Playing Guitars

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Learning to play the guitar can be great fun.  Creating music with your hands is a wonderful skill.  One way to maximize your learning is to play along with your favorite song.  By playing along with a professional guitar player playing something that you like, you can listen closely and notice if you are missing something in your playing. Read more information about it below.

Working on weaknesses in your playing is something that many new guitar players do not do.  Normally, a new guitar player will play something that they know well and are very good at.  This is fine for a warm-up, but when practicing you need to make sure that the areas that need the most work are practiced a lot.  The only way to improve an area that is a weakness is to practice and work on it constantly.  After practicing and working on the area, you will find that it comes easier and is not so much of a weakness, allowing you to move on to other areas.

While more expensive, it's important to practice and play on quality equipment.  Equipment that is not good quality may produce poorer sound or even just a different sound than is expected.  As a result, you may be working on areas that do not need work because it's the equipment that is making it sound that way, not your skills.

You should always warm up before you begin playing.  Jumping into your practice session without a warm up is never a good idea.  It is a good idea, however, to get into the habit of warming up prior to a practice session or a gig.  You never know when you may cramp up because you didn't warm up.  Cramping up is not only painful, but it can quickly end a practice session or put you out of commission on a gig.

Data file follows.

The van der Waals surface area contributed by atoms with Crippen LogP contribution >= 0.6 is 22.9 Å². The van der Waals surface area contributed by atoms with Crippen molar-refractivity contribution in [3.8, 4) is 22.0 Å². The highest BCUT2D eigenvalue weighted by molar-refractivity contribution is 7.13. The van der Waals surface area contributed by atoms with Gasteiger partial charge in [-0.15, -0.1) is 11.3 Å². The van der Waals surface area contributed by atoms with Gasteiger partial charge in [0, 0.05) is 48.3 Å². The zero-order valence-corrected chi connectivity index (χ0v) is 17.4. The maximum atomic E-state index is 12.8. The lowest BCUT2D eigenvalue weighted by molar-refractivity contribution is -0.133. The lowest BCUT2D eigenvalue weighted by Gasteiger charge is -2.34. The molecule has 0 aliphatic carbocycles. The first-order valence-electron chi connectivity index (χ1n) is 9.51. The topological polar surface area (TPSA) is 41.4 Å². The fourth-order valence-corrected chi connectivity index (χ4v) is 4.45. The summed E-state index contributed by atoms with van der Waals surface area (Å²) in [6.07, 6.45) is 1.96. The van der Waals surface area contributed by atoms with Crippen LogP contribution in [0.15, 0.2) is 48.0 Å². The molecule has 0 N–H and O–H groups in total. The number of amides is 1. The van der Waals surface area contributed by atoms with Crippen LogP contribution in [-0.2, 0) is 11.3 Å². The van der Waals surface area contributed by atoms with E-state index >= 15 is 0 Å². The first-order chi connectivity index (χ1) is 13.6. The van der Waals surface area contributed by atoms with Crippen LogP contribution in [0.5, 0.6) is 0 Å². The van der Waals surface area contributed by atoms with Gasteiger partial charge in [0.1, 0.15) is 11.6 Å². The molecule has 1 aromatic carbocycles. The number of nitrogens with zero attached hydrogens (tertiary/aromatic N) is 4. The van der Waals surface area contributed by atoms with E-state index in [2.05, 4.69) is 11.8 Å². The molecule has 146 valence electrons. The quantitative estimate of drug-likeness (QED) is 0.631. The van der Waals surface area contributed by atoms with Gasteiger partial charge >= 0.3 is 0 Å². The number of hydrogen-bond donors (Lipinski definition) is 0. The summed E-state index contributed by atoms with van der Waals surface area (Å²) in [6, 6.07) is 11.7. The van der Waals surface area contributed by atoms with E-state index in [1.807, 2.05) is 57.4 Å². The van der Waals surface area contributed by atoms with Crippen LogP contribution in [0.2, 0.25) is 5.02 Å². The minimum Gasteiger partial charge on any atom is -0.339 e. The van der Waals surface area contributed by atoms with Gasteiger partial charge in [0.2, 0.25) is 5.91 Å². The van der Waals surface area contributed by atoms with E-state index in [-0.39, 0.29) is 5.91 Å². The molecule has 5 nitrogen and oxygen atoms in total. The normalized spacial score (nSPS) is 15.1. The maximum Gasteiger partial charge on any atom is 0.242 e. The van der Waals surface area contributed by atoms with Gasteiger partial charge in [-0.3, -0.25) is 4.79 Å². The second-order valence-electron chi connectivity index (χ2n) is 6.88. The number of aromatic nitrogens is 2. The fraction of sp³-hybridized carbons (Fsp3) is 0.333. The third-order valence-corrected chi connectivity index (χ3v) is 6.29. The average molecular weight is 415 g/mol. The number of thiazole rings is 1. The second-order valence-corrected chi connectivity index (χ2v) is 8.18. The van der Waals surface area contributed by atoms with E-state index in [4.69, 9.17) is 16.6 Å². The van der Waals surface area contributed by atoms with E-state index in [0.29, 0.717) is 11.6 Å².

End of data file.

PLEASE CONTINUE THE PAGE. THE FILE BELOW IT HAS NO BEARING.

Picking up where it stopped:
You may want to consider taking some classes with drums.  Learning to play the drums helps you learn to maintain a rhythm and to understand the beat produced by drums better.  Understanding the creation of the beat helps you to utilize that beat in the songs and incorporate it into your playing.

Creating your own exercises to work on your weaknesses is also a good idea.  If you're honest with yourself on what your weaknesses are,  you can create exercises that work on those weaknesses and help you improve that skill.

Playing less will also help you improve.  A skill that is practiced constantly doesn't seem to improve very much sometimes.  While it actually is improving, you don't notice it as much because it's such a gradual, steady change that, unless you take a break from playing, you won't hear it as easily.

Avoid comparing yourself to other players is a big mistake.  There will always be players that are more skilled than you and there will always be players that are less skilled than you.  Comparing yourself to other players just creates frustration about your own playing.

 

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Jared D. Ingram has 1 articles online

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This article was published on 2010/09/12